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S3: Our Common Future Conference – Oct. 27, 2017 – PART ONE #91
3rd January 2018 • The Bonfires of Social Enterprise with Romy of Gingras Global | Social Enterprise | Entrepreneurship in Detroit • Romy Kochan | Gingras Global | Social Enterprise | Detroit Entrepreneurs
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Our Common Future Conference – Oct. 27, 2017  Part One

Our Common Future conference was held in Detroit, Michigan at the end of October 2017. We have a Part One and a Part Two to give you the top ten.  We will interview several guest speakers that help shape our community. They give us some insight into the work that they do to empower entrepreneurship and Impact Investing.



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Welcome to the Bonfires of Social Enterprise. This is Romy, and we have something very special for you on this episode. Our Bonfires team was invited to podcast from the Our Common Futures conference which was held in Detroit at the end of October 2017. I was not able to attend but two of our very experienced colleagues, Jennifer Davis-Papa and Natalie Hazen, caught up with some very high profile attendees and speakers at the conference. They came back with so many great discussions that we had to do a Part 1 and a Part 2 to give you the top ten.
So, on Part 1, you will hear interviews with Dan Cardinali, President, and CEO of Independent Sector, Joyce Cade-Hitchye from the organization, Of Impact, Angela Barbash from the financial firm, Revalue Aaron Seybert of Kresge, and Angela Rogensues of the non-profit, Playworks.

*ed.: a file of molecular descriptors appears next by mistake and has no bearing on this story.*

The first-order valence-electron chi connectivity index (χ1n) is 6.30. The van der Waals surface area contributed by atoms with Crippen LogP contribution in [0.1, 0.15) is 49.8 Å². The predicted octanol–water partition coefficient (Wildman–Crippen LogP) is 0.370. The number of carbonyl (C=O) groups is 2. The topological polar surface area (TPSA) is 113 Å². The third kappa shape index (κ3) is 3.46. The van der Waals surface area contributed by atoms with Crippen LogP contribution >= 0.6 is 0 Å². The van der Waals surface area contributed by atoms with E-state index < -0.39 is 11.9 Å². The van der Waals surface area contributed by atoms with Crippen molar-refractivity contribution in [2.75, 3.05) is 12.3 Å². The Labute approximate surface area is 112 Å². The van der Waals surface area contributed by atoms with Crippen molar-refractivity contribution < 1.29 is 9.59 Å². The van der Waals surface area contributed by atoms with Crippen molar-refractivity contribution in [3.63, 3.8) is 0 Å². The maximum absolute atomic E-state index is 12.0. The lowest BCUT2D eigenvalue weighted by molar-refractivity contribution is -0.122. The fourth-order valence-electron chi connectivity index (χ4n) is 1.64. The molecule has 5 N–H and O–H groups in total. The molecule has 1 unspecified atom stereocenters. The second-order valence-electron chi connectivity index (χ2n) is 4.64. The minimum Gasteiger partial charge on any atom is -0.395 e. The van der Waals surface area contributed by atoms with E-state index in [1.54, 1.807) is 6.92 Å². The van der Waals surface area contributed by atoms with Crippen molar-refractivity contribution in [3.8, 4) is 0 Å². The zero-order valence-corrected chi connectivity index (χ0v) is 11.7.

Let’s get started with Dan Cardinelli of Independent Sector. He begins by answering Natalie with some organization history.

Dan Cardinali: Well, first of all, Independent Sector is a 38-year-old organization that is founded with two very simple principles; that our goal is to bring the sector, the whole sector together. Grant seeking, foundations, corporate foundations, and ... Excuse me. Can I start that again?

Natalie: Mm-hmm.

Dan Cardinali: Independent Sector was founded 38 years ago with two very simple purposes; to bring the sector together, sector spanning, so we have grant seeking organizations, nonprofits, and grant-making organizations like philanthropy and corporate foundations.

The goal of this gathering is for the community to come together in a non-transactional way. Not to cut deals, but to collectively take stock in what's going well and what's not, and how we as a sector can come together, catalyze activity, and be part of accelerating social change. That's what Independent Sector does.